• Example 2 Write the first 5 terms of the sequence n−1 gn = 4(−2) , for int. n ≥ 1 1−1 = 4(−2) = 4 0 g1 = 4(−2) 2−1 1 g2 = 4(−2) = 4(−2) = −8 3−1 2 g3 = 4(−2) = 4(−2) = 16 4−1 3 g4 = 4(−2) = 4(−2) = −32
  • Example 2 Write the first 5 terms of the sequence n−1 gn = 4(−2) , for int. n ≥ 1 1−1 = 4(−2) = 4 0 g1 = 4(−2) 2−1 1 g2 = 4(−2) = 4(−2) = −8 3−1 2 g3 = 4(−2) = 4(−2) = 16 4−1 3 g4 = 4(−2) = 4(−2) = −32 5−1 4 g5 = 4(−2) = 4(−2) = 64
  • Example 3 A ball is dropped from a height of 6 m and bounces up to 85% of its previous height after each bounce. Let hn be the greatest height after the n th bounce. Find a formula for hn and the height after the 10th bounce.
  • Example 3 A ball is dropped from a height of 6 m and bounces up to 85% of its previous height after each bounce. Let hn be the greatest height after the n th bounce. Find a formula for hn and the height after the 10th bounce. n−1 , for int. n ≥ 1 hn = h1r
  • Example 3 A ball is dropped from a height of 6 m and bounces up to 85% of its previous height after each bounce. Let hn be the greatest height after the n th bounce. Find a formula for hn and the height after the 10th bounce. n−1 , for int. n ≥ 1 hn = h1r r = .85
  • Example 3 A ball is dropped from a height of 6 m and bounces up to 85% of its previous height after each bounce. Let hn be the greatest height after the n th bounce. Find a formula for hn and the height after the 10th bounce. n−1 , for int. n ≥ 1 hn = h1r r = .85 h1 = height after first bounce
  • Example 3 A ball is dropped from a height of 6 m and bounces up to 85% of its previous height after each bounce. Let hn be the greatest height after the n th bounce. Find a formula for hn and the height after the 10th bounce. n−1 , for int. n ≥ 1 hn = h1r r = .85 h1 = height after first bounce So what does 6 m represent?
  • Example 3 A ball is dropped from a height of 6 m and bounces up to 85% of its previous height after each bounce. Let hn be the greatest height after the n th bounce. Find a formula for hn and the height after the 10th bounce. n−1 , for int. n ≥ 1 hn = h1r r = .85 h1 = height after first bounce So what does 6 m represent? The initial height (h0)
  • Example 3 A ball is dropped from a height of 6 m and bounces up to 85% of its previous height after each bounce. Let hn be the greatest height after the n th bounce. Find a formula for hn and the height after the 10th bounce. n−1 , for int. n ≥ 1 hn = h1r r = .85 h1 = height after first bounce So what does 6 m represent? The initial height (h0) h1 = h0 (.85)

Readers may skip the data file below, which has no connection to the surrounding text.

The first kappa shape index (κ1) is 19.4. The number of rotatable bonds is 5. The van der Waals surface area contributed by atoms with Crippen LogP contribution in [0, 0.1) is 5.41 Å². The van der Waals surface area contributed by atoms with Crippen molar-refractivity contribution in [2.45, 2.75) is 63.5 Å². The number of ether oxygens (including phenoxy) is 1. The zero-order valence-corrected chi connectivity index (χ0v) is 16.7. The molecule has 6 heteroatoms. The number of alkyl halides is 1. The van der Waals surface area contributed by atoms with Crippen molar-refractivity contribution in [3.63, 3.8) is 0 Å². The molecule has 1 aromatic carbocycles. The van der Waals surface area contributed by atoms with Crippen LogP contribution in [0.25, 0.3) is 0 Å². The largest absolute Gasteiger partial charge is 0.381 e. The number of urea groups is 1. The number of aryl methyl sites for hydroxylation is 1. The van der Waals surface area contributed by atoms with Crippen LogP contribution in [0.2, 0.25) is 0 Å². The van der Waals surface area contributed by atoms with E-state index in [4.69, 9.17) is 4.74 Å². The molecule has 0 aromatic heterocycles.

• Example 3 A ball is dropped from a height of 6 m and bounces up to 85% of its previous height after each bounce. Let hn be the greatest height after the n th bounce. Find a formula for hn and the height after the 10th bounce. n−1 , for int. n ≥ 1 hn = h1r r = .85 h1 = height after first bounce So what does 6 m represent? The initial height (h0) h1 = h0 (.85) = 6(.85)
  • Example 3 A ball is dropped from a height of 6 m and bounces up to 85% of its previous height after each bounce. Let hn be the greatest height after the n th bounce. Find a formula for hn and the height after the 10th bounce. n−1 , for int. n ≥ 1 hn = h1r r = .85 h1 = height after first bounce So what does 6 m represent? The initial height (h0) h1 = h0 (.85) = 6(.85) = 5.1
  • Example 3 n−1 , for int. n ≥ 1 hn = h1r
  • Example 3 n−1 , for int. n ≥ 1 hn = h1r n−1 hn = 5.1(.85) , for int. n ≥ 1
  • Example 3 n−1 , for int. n ≥ 1 hn = h1r n−1 hn = 5.1(.85) , for int. n ≥ 1 10−1 h10 = 5.1(.85)
  • Example 3 n−1 , for int. n ≥ 1 hn = h1r n−1 hn = 5.1(.85) , for int. n ≥ 1 10−1 9 h10 = 5.1(.85) = 5.1(.85)
  • Example 3 n−1 , for int. n ≥ 1 hn = h1r n−1 hn = 5.1(.85) , for int. n ≥ 1 10−1 9 = 5.1(.85) ≈ 1.18 m h10 = 5.1(.85)
  • Homework
  • Homework p. 447 #1-23 “It was on my fifth birthday that Papa put his hand on my shoulder and said, ‘Remember, my son, if you ever need a helping hand, you’ll find one at the end of your arm.’” - Sam Levenson